January 22, 2004

Enacting the 'hometown overlay' ordinance will correct an oversight which occurred 50 years ago and has affected some development in New Castle County ever since, the Department of Land Use will tell County Council.

Adopting the department's favorable assessment of the proposed addition to the Uniform Development Code, the county Planning Board voted six-to-one on Jan. 20 to also recommend approval of the proposed ordinance. If Council accepts the recommendations -- and it is almost certain that it will -- a dozen or so older communities stand to be given control over future development and redevelopment.

Plans and guidelines developed through a community consultation process can be given the force of law and local review committees granted power to pass on whether specific development proposals adhere to the plans' provisions.

That process, the department's recommendation said, will enable long-established but unincorporated places to preserve their "unique and diverse qualities."

So far, groups in Hockessin, Claymont and Centreville are moving in that direction. The department identified several others as having the potential to follow suit, including Greenville, Stanton, Marshallton, Red Lion, Port Penn and St. George's. But, it said it does not expect a rush to hop on the bandwagon given the apparent lack of any organizations in those places inclined to initiate the process.

However, Arden, Ardentown and Ardencroft, which are adjacent but separately incorporated villages, have asked to be included. They would be eligible, according to land use general manager Charles Baker, because they have chosen to bring themselves under the development code and contract with the department to provide land-use services.

The department's recommendation was conditioned on the ordinance providing that members of the review committee be appointed to staggered three-year terms. The measure officially before Council does not define the terms.

Board member June MacArtor voted against the Planning Board agreeing with the department's recommendation because, she said, "I don't think it is completely thought out yet."

Following normal procedure, the ordinance, which is sponsored by Councilman William Tansey,  could come before Council for final action at its meeting on Feb. 17.

In retrospect, it is curious that the old Levy Court ignored existing communities when, in 1954, it crafted the county's first zoning law. That code "made no attempt to define unincorporated hamlets and villages," the land use department noted. For whatever reason now lost in antiquity, the county's three-member governing body focused entirely on the new communities  being born at the height of the post-World War II baby boom.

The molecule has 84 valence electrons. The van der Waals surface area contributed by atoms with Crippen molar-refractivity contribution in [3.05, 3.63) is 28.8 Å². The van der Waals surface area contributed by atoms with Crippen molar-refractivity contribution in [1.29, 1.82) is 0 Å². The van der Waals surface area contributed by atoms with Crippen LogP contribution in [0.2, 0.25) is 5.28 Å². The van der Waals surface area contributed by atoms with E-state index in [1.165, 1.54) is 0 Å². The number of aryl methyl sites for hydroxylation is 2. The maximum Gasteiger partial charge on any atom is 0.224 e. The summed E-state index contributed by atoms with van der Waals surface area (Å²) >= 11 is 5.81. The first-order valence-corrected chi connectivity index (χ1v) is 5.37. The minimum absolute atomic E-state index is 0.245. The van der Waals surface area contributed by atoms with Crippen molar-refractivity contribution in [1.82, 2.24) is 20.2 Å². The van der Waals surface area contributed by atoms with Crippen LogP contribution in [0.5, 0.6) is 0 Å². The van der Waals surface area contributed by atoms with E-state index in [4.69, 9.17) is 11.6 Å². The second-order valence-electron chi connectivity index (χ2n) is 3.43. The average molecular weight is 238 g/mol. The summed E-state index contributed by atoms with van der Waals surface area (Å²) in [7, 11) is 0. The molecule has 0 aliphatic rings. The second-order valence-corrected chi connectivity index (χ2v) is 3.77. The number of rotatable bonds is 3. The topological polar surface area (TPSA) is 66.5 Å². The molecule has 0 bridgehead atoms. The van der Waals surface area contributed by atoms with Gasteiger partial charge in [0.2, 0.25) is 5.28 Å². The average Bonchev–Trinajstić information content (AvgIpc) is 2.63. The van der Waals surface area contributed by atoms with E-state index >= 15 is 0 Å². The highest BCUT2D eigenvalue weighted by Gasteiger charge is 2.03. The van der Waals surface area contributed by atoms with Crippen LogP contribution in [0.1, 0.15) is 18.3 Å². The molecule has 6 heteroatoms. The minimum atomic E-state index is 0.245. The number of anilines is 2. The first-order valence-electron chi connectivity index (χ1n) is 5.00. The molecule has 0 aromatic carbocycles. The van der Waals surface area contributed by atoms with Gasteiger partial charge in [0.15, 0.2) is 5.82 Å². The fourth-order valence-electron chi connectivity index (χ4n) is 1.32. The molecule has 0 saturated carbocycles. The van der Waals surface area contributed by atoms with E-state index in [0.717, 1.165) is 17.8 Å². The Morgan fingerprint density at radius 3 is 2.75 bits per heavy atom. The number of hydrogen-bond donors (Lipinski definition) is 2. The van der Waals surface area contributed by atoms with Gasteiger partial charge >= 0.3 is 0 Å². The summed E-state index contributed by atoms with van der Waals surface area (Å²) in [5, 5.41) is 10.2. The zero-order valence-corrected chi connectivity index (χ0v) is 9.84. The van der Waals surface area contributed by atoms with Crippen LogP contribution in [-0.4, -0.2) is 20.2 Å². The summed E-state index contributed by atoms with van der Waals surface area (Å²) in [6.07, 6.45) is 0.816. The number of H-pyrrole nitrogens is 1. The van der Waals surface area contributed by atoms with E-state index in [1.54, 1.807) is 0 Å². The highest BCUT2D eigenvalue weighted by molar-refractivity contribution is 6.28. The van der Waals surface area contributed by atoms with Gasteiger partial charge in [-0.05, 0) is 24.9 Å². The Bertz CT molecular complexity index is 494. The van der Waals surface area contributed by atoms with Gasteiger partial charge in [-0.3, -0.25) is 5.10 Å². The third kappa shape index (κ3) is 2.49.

As a result, the older places have experienced "decades of inappropriate zoning controls," the department's recommendation said.

That has meant buildings and other property features that are 'out of character' with their surroundings and an untold number of individually rendered and not always consistent zoning adjustments. In a broader context, supporters of the relatively recent effort to recapture traditional village and town atmospheres contend, it has meant creeping suburbanization.

If the 'hometown' ordinance is enacted, community organizations can petition Council to grant an 'overlay' covering an area defined as having stand-alone qualities. As a practical matter, Baker told the board, the actual areas to be affected will be "the main street or downtown section" of the designated area. "Nobody wants to [include] residential areas," he said.

A key part of granting the overlay would involve acceptance of the plan, which necessarily would have been developed with the guidance of a professional planner, either from his department or hired by the community, Baker added.

Board member Sandra Anderson asked if "just a group of people who get together" could initiate the process. It might be used, she said, to block an unwanted development proposal. Baker replied that applying an overlay would require Council to follow established zoning procedures, which include a public hearing and Department of Land Use and Planning Board consideration.

That and the fact that the review committee's role is defined as advisory, with Council having the final say on specific development proposals, mitigates against abuse of the process. "Not only is there a legal system involved, but [also] a political system involved," he said. The process "is community-driven but county-supported."

On the other hand, Baker said, the ordinance will force prospective developers to work more closely with communities and resolve differences at the local level rather than before County Council, the Planning Board or the Board of Adjustment.

Board chairman Victor Singer said all that enacting the ordinance does "is formalizing what already is ongoing."

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